The Third Voice


The German idiom contains a great expression: ‘Der Dritte im Bunde’,  which literately means something like: “a third party involved”;  but as with many expressions the German saying comes with an implicit meaning  which in this case is referring to an, in  general, positive force acting in between two other parties. A kind of bridging or mediation, so to speak. Another layer of meaning is that it is considered to be a hidden, silent voice. There would be certainly an interest in making such a third voice explicit or known. Now, enough about expressions. Let’s talk about relationships. Mediating forces can do a lot of good provided they are overt in aims and knowledgeable in actions (1).  Consequently they need to be certified, or at least warranted. Imagine if the third voice would be flawed; damage is beyond repair. Moving away from mediational voices in areas like marriage, or legal and public affairs one might wonder how a third voice operates among teachingaffairs and on educational arguments. More specifically, could research claim to be a mediator in the discussions among teachers?

Anything to say about this matter has already been said, to be honest (2). Still, it remains worthwhile to bring in some research findings on the matter. An empirical study gauged the use of research findings by teachers and as it turned out teachers made (sparsely) use of the conceptual underpinnings of research that they knew about in the debates among their colleagues. It was meant to strengthen their way of arguing and their position in defending or promoting a stance on teaching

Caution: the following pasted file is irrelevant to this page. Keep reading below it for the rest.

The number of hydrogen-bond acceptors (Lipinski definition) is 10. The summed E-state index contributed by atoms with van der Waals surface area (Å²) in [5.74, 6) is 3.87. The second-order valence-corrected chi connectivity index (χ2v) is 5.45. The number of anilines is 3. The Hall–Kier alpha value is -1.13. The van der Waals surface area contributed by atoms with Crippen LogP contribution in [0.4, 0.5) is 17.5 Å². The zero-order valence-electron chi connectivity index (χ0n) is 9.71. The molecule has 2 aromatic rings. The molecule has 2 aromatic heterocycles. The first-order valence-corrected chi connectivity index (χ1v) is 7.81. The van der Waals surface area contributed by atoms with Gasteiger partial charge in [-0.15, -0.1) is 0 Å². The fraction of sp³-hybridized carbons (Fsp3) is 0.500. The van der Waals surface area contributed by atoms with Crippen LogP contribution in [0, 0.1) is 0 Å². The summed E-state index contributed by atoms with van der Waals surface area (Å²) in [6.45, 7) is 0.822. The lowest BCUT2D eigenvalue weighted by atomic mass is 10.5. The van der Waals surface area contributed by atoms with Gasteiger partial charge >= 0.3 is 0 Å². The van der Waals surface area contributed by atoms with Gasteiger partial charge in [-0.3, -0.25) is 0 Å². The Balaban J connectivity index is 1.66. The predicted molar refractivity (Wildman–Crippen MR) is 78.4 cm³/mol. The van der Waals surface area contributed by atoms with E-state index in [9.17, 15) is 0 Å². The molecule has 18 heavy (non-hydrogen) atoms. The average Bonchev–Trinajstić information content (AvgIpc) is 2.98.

Who had expected otherwise. Research as a ‘Dritte im Bunde’. It may not seem much to some (e.g. 2) but it truly is a privileged and influential locus a mediating force can occupy. It honors the position of teachers as professionals in action.  It adds to the arguments in situ, not by overruling them, but, as a closely connected voice, making arguments more reasonable (not justified though). Research is frankly a searchlight to professionals.


Tim Cain (2015) Teachers’ engagement with research texts: beyond instrumental, conceptual or strategic use, Journal of Education for Teaching, 41:5, 478-492,

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